Interview: Bungle of OZ

What actor would play your main character in a movie?

My friend Ajai.
What is it about?
In Bungle of Oz, Igi transitions from a passive and gentle character who thinks he’s a munchkin despite all evidence to the contrary into a more decisive savior of the Plumly’s gravel men who are under the enchantment of a magic dinner bell.
It draws on many events in the The Silver Princess of Oz where Igi’s people are described by the author, Ruth Plumly, as having dark skin, but the other characteristics and clothing, turbans and such, don’t imply a specific ethnicity. They’re made from gravel. 
It’s a common misconception about the book that the characters are African Americans who are enslaved by the Red Jinn as the story is written for an American audience. And the illustrations by John R. Neill confirm that assumption. However, it was documented that Plumly intended to create a Jinn, a genie, who in Arabic literature was normally a slave. She wanted to turn the tables giving him control over his traditional masters.
Both slavery and immortal beings feature prominently in my later novels. 
Bungle and Igi on cover of Bungle of OZ
Bungle and Igi on cover of Bungle of OZ
My interest in Jinn started when a my Kuwaiti boyfriend during college was on vacation sending me photos of tabloid covers from his travels. He couldn’t cope with the claims about people marrying Jinn, being Jinn or seeing them. Most of us know stories about genies and these are much the same. In my immortal coffee novels, people evolve into jinn or genies by drinking a genetically modified strain of coffee. Only they are called ishim after the man-like beings on the lowest rung of the Jewish angelic hierarchy.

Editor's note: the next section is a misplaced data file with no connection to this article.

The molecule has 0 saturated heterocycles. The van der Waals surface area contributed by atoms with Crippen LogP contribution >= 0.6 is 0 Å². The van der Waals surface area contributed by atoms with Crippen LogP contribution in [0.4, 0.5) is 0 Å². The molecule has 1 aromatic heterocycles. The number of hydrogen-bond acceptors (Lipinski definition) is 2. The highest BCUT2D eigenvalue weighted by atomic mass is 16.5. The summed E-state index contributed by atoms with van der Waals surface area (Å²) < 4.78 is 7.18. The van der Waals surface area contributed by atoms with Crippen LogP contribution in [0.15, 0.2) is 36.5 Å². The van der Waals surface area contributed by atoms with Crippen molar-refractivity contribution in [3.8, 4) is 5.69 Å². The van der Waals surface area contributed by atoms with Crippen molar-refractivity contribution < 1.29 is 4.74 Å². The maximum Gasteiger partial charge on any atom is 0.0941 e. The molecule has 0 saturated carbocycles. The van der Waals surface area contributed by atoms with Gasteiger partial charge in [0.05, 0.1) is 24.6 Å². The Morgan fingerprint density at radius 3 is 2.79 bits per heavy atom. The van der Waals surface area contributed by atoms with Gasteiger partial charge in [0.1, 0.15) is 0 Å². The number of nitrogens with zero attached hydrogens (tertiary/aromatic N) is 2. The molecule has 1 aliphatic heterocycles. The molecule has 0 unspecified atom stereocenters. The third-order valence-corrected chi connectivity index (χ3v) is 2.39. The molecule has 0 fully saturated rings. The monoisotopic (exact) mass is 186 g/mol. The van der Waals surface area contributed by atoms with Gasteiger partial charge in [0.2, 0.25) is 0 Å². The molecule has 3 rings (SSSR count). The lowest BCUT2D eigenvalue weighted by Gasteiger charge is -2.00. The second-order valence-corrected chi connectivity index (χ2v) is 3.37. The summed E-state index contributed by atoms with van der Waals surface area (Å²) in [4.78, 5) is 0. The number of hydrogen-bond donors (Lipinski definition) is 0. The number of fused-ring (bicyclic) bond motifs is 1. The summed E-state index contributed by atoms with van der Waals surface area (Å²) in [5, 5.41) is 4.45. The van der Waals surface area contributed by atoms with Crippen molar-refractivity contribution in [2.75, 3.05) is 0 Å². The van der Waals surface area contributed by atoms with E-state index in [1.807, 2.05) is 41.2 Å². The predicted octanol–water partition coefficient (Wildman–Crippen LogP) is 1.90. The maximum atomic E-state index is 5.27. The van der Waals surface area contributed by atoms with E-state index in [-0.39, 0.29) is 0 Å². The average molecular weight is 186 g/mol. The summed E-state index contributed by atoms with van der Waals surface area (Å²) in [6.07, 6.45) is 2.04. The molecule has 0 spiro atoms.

Did you self-publish or were you represented by an agency?
I self-published. The Wizard of Oz and most of the books written by Frank L. Baum are in the public domain. Essentially, Bungle of Oz is fan fiction. For me, it was an opportunity to practice writing and publishing a novella before I moved onto my science fiction series.
I didn’t write Bungle of Oz, because I thought had potential to be picked up by a major or even a small publisher. I wrote it for the love of that glass cat, the experience and the chance to illustrate a book in a traditional I already loved. And I just love self-publishing.
I’m also not the first author to write a book with Bungle as the protagonist. There have been at least two books published so far where the glass cat from The Patchwork Girl of OZ has an adventure.
Who or what inspired you to write this book? 

When I’m writing, always somewhere in the back of my mind I ask myself whether my sister, Winonah Drake who is also a writer, or my son would enjoy it. If they wouldn’t, it’s all pointless and I need to write something else.

They inspire me in everything.
I grew up with the OZ books. I loved Bungle. She is a pure crystal cat, vain and proud, with pink marble brains that rotated around in her head. With a few sprinklings of The Powder of Life, she was brought into existence to catch mice, which she refused to do
Anything else you’d like to share about your book?
I started writing the story in November 2012 and finished by February 2013. 

The characters in this book are all disabled in one way or another and each process their limitations differently. The glass cat, being

Bungle of Oz and Jellia Jamb
Bungle of Oz and Jellia Jamb

the vain and arrogant creature she is, finds herself immobilized by a chip on her paw, while Igi has a clockwork arm that never gets mentioned, because he doesn’t let it affect him. 

As an adult, I developed Meniere’s Disease, which has affected my equilibrium and caused some hearing loss. Most of the time since I started having symptoms, I’ve been like Bungle and struggled with my vanity more than my actual limitations. I wish I’d connected with other people who’d suffered similar problems sooner, because it makes all the difference in the world seeing what other people achieve.
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